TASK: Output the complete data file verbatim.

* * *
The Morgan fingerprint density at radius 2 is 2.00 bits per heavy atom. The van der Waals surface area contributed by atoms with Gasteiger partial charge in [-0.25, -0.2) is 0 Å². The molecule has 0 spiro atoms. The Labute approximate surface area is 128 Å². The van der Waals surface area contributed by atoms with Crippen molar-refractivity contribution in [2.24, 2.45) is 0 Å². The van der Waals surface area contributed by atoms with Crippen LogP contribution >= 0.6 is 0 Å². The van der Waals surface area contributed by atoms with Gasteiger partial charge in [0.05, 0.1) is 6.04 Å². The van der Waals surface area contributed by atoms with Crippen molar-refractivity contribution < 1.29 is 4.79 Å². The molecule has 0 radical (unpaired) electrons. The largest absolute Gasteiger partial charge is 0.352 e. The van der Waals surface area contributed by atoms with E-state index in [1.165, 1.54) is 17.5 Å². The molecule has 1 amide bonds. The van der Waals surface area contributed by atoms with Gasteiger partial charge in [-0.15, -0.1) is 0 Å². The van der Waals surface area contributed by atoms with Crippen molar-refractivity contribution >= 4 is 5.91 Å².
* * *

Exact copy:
The Morgan fingerprint density at radius 2 is 2.00 bits per heavy atom. The van der Waals surface area contributed by atoms with Gasteiger partial charge in [-0.25, -0.2) is 0 Å². The molecule has 0 spiro atoms. The Labute approximate surface area is 128 Å². The van der Waals surface area contributed by atoms with Crippen molar-refractivity contribution in [2.24, 2.45) is 0 Å². The van der Waals surface area contributed by atoms with Crippen LogP contribution >= 0.6 is 0 Å². The van der Waals surface area contributed by atoms with Gasteiger partial charge in [0.05, 0.1) is 6.04 Å². The van der Waals surface area contributed by atoms with Crippen molar-refractivity contribution < 1.29 is 4.79 Å². The molecule has 0 radical (unpaired) electrons. The largest absolute Gasteiger partial charge is 0.352 e. The van der Waals surface area contributed by atoms with E-state index in [1.165, 1.54) is 17.5 Å². The molecule has 1 amide bonds. The van der Waals surface area contributed by atoms with Gasteiger partial charge in [-0.15, -0.1) is 0 Å². The van der Waals surface area contributed by atoms with Crippen molar-refractivity contribution >= 4 is 5.91 Å².